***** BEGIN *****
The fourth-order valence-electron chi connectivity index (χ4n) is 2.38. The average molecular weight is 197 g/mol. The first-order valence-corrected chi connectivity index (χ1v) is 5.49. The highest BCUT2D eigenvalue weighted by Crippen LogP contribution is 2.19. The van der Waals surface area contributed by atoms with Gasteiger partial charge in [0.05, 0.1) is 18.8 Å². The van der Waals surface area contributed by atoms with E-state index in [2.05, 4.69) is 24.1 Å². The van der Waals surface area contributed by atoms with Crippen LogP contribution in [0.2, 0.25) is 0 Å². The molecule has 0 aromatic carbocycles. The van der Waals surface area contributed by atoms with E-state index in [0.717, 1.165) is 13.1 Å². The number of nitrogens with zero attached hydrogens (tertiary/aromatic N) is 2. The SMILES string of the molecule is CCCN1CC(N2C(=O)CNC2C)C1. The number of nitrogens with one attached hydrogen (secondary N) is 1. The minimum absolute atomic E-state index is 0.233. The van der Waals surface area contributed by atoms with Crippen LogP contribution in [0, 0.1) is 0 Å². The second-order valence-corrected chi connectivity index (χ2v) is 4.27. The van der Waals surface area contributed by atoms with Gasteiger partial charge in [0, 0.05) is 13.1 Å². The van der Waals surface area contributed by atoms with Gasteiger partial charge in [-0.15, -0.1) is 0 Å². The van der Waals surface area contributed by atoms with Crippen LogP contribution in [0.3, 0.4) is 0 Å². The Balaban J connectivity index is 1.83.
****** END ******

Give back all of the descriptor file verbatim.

The fourth-order valence-electron chi connectivity index (χ4n) is 2.38. The average molecular weight is 197 g/mol. The first-order valence-corrected chi connectivity index (χ1v) is 5.49. The highest BCUT2D eigenvalue weighted by Crippen LogP contribution is 2.19. The van der Waals surface area contributed by atoms with Gasteiger partial charge in [0.05, 0.1) is 18.8 Å². The van der Waals surface area contributed by atoms with E-state index in [2.05, 4.69) is 24.1 Å². The van der Waals surface area contributed by atoms with Crippen LogP contribution in [0.2, 0.25) is 0 Å². The molecule has 0 aromatic carbocycles. The van der Waals surface area contributed by atoms with E-state index in [0.717, 1.165) is 13.1 Å². The number of nitrogens with zero attached hydrogens (tertiary/aromatic N) is 2. The SMILES string of the molecule is CCCN1CC(N2C(=O)CNC2C)C1. The number of nitrogens with one attached hydrogen (secondary N) is 1. The minimum absolute atomic E-state index is 0.233. The van der Waals surface area contributed by atoms with Crippen LogP contribution in [0, 0.1) is 0 Å². The second-order valence-corrected chi connectivity index (χ2v) is 4.27. The van der Waals surface area contributed by atoms with Gasteiger partial charge in [0, 0.05) is 13.1 Å². The van der Waals surface area contributed by atoms with Gasteiger partial charge in [-0.15, -0.1) is 0 Å². The van der Waals surface area contributed by atoms with Crippen LogP contribution in [0.3, 0.4) is 0 Å². The Balaban J connectivity index is 1.83.